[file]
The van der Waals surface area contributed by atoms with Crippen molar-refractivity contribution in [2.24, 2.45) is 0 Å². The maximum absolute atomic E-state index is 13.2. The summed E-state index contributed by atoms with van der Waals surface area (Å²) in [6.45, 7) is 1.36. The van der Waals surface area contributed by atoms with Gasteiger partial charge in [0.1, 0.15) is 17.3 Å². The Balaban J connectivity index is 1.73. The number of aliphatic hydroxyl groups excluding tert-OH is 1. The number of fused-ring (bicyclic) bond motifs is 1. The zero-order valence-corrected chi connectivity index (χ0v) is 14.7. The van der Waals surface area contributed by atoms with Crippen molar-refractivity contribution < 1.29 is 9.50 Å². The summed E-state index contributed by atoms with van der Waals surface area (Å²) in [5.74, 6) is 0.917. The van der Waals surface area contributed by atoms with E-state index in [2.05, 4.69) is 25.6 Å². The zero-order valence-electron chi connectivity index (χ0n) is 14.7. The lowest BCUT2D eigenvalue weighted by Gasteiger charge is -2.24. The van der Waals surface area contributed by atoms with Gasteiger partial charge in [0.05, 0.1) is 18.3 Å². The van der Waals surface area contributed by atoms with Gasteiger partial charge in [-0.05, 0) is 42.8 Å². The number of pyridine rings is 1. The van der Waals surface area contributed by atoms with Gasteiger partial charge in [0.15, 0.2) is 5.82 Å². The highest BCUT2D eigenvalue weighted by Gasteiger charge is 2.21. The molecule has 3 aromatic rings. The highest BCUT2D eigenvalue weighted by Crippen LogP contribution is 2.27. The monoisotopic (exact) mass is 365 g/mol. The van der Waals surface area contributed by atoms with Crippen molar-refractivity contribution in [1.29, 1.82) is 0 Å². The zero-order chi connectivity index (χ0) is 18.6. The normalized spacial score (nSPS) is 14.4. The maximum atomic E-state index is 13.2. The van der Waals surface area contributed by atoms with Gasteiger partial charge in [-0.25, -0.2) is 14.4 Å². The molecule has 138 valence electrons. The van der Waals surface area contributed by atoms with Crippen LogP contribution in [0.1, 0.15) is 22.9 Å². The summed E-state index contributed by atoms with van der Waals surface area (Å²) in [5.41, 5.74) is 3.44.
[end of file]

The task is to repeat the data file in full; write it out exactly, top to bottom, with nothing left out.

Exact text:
The van der Waals surface area contributed by atoms with Crippen molar-refractivity contribution in [2.24, 2.45) is 0 Å². The maximum absolute atomic E-state index is 13.2. The summed E-state index contributed by atoms with van der Waals surface area (Å²) in [6.45, 7) is 1.36. The van der Waals surface area contributed by atoms with Gasteiger partial charge in [0.1, 0.15) is 17.3 Å². The Balaban J connectivity index is 1.73. The number of aliphatic hydroxyl groups excluding tert-OH is 1. The number of fused-ring (bicyclic) bond motifs is 1. The zero-order valence-corrected chi connectivity index (χ0v) is 14.7. The van der Waals surface area contributed by atoms with Crippen molar-refractivity contribution < 1.29 is 9.50 Å². The summed E-state index contributed by atoms with van der Waals surface area (Å²) in [5.74, 6) is 0.917. The van der Waals surface area contributed by atoms with E-state index in [2.05, 4.69) is 25.6 Å². The zero-order valence-electron chi connectivity index (χ0n) is 14.7. The lowest BCUT2D eigenvalue weighted by Gasteiger charge is -2.24. The van der Waals surface area contributed by atoms with Gasteiger partial charge in [0.05, 0.1) is 18.3 Å². The van der Waals surface area contributed by atoms with Gasteiger partial charge in [-0.05, 0) is 42.8 Å². The number of pyridine rings is 1. The van der Waals surface area contributed by atoms with Gasteiger partial charge in [0.15, 0.2) is 5.82 Å². The highest BCUT2D eigenvalue weighted by Gasteiger charge is 2.21. The molecule has 3 aromatic rings. The highest BCUT2D eigenvalue weighted by Crippen LogP contribution is 2.27. The monoisotopic (exact) mass is 365 g/mol. The van der Waals surface area contributed by atoms with Crippen molar-refractivity contribution in [1.29, 1.82) is 0 Å². The zero-order chi connectivity index (χ0) is 18.6. The normalized spacial score (nSPS) is 14.4. The maximum atomic E-state index is 13.2. The van der Waals surface area contributed by atoms with Gasteiger partial charge in [-0.25, -0.2) is 14.4 Å². The molecule has 138 valence electrons. The van der Waals surface area contributed by atoms with Crippen LogP contribution in [0.1, 0.15) is 22.9 Å². The summed E-state index contributed by atoms with van der Waals surface area (Å²) in [5.41, 5.74) is 3.44.